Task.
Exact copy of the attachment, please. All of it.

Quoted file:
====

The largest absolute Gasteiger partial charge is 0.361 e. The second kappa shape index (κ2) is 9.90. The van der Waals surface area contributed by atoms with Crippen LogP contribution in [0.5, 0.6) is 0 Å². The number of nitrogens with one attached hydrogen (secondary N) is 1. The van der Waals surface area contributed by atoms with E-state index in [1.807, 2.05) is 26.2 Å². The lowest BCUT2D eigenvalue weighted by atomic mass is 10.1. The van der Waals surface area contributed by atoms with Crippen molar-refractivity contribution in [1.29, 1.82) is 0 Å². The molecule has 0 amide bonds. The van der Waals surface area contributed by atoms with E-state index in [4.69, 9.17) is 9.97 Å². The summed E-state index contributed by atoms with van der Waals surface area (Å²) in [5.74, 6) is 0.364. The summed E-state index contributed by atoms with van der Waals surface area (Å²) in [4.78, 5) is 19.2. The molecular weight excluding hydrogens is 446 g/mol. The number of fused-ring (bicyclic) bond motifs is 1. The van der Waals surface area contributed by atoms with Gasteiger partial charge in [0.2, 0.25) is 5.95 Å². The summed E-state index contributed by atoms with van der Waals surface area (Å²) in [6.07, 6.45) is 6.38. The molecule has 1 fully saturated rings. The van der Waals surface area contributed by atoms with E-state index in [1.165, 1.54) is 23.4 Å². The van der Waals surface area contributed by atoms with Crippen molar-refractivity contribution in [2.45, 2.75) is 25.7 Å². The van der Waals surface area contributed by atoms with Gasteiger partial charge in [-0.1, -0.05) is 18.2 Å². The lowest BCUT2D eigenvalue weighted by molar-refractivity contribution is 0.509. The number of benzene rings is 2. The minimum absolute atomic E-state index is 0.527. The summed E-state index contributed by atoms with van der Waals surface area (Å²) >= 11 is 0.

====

The largest absolute Gasteiger partial charge is 0.361 e. The second kappa shape index (κ2) is 9.90. The van der Waals surface area contributed by atoms with Crippen LogP contribution in [0.5, 0.6) is 0 Å². The number of nitrogens with one attached hydrogen (secondary N) is 1. The van der Waals surface area contributed by atoms with E-state index in [1.807, 2.05) is 26.2 Å². The lowest BCUT2D eigenvalue weighted by atomic mass is 10.1. The van der Waals surface area contributed by atoms with Crippen molar-refractivity contribution in [1.29, 1.82) is 0 Å². The molecule has 0 amide bonds. The van der Waals surface area contributed by atoms with E-state index in [4.69, 9.17) is 9.97 Å². The summed E-state index contributed by atoms with van der Waals surface area (Å²) in [5.74, 6) is 0.364. The summed E-state index contributed by atoms with van der Waals surface area (Å²) in [4.78, 5) is 19.2. The molecular weight excluding hydrogens is 446 g/mol. The number of fused-ring (bicyclic) bond motifs is 1. The van der Waals surface area contributed by atoms with Gasteiger partial charge in [0.2, 0.25) is 5.95 Å². The summed E-state index contributed by atoms with van der Waals surface area (Å²) in [6.07, 6.45) is 6.38. The molecule has 1 fully saturated rings. The van der Waals surface area contributed by atoms with E-state index in [1.165, 1.54) is 23.4 Å². The van der Waals surface area contributed by atoms with Crippen molar-refractivity contribution in [2.45, 2.75) is 25.7 Å². The van der Waals surface area contributed by atoms with Gasteiger partial charge in [-0.1, -0.05) is 18.2 Å². The lowest BCUT2D eigenvalue weighted by molar-refractivity contribution is 0.509. The number of benzene rings is 2. The minimum absolute atomic E-state index is 0.527. The summed E-state index contributed by atoms with van der Waals surface area (Å²) >= 11 is 0.